Roth arched an eyebrow. “Hmm. Boring, but accurate enough.” His grip turn on his sword, and his shoulder rolled back. The blade was coming up. The man was going to cut his head off. Everything in Kylar cried out for help.

  A boom sounded somewhere below the range of human hearing, but Kylar felt it wallop his stomach like a thunder crack. His vision went blue-white with magic. He could see the magic streaming through the air as fast as an arrow, a wall of magic.

  The castle itself rocked and everyone fell. Everywhere he looked, Kylar saw the same stunned looks. Roth was sprawled on the stairs, his sword still in hand, mouth wide.

  Kylar suddenly felt one of the magic bonds holding him snap. He looked toward the others and saw that the magic—it looked like a storm of blue-white rain falling sideways, flying invisibly through walls and people—was spattering against the bonds, collecting around them. The bonds were as black as the wytches’ vir, and the blue magic hissed and spat wherever it touched the black.

  Then the blue magic latched on to the wytches’ magic and roared up the black tendrils like wildfire climbing a hill to the wytches holding them.

  Shrieks burst from three of the wytches and the bonds holding Kylar disappeared as three living blue torches lit the room. But Kylar’s eyes were drawn to himself. The ka’kari was covering him like a black skin, and everywhere the blue magic pelted him, the magic danced like a puddle in the rain, then disappeared—and the ka’kari swelled more powerful.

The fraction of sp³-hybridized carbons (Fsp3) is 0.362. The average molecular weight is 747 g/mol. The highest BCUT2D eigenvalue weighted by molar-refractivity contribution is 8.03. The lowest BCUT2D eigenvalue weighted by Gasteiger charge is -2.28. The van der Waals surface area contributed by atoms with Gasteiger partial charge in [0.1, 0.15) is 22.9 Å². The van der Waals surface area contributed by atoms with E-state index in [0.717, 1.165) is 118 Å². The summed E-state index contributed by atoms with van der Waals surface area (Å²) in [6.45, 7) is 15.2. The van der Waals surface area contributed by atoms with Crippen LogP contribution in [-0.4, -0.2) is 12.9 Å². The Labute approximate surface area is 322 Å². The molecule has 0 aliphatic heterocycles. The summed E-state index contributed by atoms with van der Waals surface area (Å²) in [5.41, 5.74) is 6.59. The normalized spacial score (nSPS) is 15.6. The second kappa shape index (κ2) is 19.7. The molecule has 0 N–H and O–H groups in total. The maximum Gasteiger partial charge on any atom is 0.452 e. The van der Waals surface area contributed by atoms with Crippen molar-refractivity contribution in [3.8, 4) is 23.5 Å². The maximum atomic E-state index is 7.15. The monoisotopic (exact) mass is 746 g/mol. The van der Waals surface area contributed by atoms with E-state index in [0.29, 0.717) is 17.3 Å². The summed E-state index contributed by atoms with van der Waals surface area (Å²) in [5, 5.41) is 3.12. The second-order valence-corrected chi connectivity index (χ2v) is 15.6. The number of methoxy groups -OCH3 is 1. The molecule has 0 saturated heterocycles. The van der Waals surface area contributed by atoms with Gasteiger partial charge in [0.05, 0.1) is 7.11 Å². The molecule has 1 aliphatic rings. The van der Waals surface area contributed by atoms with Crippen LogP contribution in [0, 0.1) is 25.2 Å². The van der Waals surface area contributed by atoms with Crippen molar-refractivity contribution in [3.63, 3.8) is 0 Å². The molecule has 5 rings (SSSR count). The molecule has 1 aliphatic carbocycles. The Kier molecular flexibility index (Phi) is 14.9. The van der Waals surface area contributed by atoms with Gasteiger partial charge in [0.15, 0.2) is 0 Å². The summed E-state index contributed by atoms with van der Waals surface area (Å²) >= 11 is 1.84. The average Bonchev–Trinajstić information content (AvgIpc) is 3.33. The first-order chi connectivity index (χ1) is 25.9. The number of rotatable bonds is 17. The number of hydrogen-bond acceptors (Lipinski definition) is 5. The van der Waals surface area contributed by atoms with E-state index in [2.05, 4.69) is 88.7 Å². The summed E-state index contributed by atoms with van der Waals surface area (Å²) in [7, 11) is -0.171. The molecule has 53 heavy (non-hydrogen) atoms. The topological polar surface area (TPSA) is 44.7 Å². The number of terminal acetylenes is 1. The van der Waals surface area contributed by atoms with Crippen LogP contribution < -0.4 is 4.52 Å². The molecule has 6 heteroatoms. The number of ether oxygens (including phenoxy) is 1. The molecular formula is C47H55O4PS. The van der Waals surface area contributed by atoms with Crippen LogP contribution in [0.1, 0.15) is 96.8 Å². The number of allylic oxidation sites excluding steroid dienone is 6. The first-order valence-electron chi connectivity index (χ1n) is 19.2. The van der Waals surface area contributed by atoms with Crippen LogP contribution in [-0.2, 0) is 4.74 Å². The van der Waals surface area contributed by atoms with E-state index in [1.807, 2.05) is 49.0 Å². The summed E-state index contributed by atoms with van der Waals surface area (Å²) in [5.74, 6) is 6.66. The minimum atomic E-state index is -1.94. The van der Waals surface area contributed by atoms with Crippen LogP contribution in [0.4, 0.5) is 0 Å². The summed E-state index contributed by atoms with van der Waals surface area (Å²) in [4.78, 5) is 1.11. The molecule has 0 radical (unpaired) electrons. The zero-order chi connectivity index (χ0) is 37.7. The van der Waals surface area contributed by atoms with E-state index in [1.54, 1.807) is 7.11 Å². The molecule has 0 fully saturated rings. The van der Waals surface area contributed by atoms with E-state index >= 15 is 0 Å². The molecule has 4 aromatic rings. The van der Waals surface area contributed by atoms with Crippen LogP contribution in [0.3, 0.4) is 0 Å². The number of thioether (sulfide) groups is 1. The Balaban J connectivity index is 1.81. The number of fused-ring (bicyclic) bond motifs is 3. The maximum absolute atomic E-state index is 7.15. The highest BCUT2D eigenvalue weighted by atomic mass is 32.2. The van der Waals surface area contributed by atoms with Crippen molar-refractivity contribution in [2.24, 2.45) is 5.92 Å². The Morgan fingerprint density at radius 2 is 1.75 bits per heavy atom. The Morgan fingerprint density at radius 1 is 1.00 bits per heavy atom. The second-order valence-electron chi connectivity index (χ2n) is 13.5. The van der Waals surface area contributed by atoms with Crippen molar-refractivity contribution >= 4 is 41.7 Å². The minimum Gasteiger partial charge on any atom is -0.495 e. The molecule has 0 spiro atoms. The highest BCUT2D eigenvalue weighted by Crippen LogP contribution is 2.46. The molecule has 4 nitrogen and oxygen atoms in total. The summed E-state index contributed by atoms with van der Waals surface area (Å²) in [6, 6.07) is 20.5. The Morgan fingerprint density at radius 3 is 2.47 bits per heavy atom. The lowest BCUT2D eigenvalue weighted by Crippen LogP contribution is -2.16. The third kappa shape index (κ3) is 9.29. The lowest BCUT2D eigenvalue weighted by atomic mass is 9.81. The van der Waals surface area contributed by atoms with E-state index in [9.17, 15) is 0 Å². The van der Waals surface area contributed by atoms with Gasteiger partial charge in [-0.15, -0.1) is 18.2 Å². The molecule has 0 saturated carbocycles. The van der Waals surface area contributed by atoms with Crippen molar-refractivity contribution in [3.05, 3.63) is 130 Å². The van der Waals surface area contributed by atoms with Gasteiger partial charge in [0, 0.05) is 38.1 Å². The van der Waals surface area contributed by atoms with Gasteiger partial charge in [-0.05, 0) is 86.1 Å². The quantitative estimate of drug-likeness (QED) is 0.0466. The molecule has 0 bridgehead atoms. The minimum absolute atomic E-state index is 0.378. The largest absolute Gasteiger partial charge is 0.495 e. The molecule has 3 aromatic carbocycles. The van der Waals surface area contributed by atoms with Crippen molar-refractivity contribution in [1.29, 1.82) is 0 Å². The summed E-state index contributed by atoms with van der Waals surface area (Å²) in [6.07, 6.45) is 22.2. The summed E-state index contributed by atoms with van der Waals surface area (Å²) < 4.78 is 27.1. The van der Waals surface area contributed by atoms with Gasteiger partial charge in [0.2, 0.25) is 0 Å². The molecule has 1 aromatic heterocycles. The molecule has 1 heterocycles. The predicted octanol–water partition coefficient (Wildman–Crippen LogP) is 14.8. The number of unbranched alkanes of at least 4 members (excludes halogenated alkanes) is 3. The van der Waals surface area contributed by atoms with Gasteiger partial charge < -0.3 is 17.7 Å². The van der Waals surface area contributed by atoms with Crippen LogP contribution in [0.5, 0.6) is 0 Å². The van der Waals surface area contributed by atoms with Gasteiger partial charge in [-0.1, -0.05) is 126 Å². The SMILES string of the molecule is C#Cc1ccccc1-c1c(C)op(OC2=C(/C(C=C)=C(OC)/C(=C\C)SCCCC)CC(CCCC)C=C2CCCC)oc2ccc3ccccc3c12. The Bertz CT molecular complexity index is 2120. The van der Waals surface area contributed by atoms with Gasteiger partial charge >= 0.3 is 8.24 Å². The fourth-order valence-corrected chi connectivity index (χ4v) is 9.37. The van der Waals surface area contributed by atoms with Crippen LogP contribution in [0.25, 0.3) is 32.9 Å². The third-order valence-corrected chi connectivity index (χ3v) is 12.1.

The Devourer ate magic, too.

  Then the magical shockwave was gone.

  There was the briefest silence, then Roth screamed at the wytches who hadn’t been using the vir—the two wytches in the room still alive, “Get him!” Roth plucked his sword from the stairs and swung it at Kylar’s face.

  Incredibly, the wytches obeyed instantly. Bonds leapt into place around Kylar’s arms and legs. Everywhere the bonds touched Kylar, in response to his will, the ka’kari swelled, twisted through them, shifted, sucked, and devoured them.

  Kylar threw himself back against the bonds even before they were completely dissolved. He burst through them with all the strength of his Talent as Roth’s sword slashed the air inches from his throat.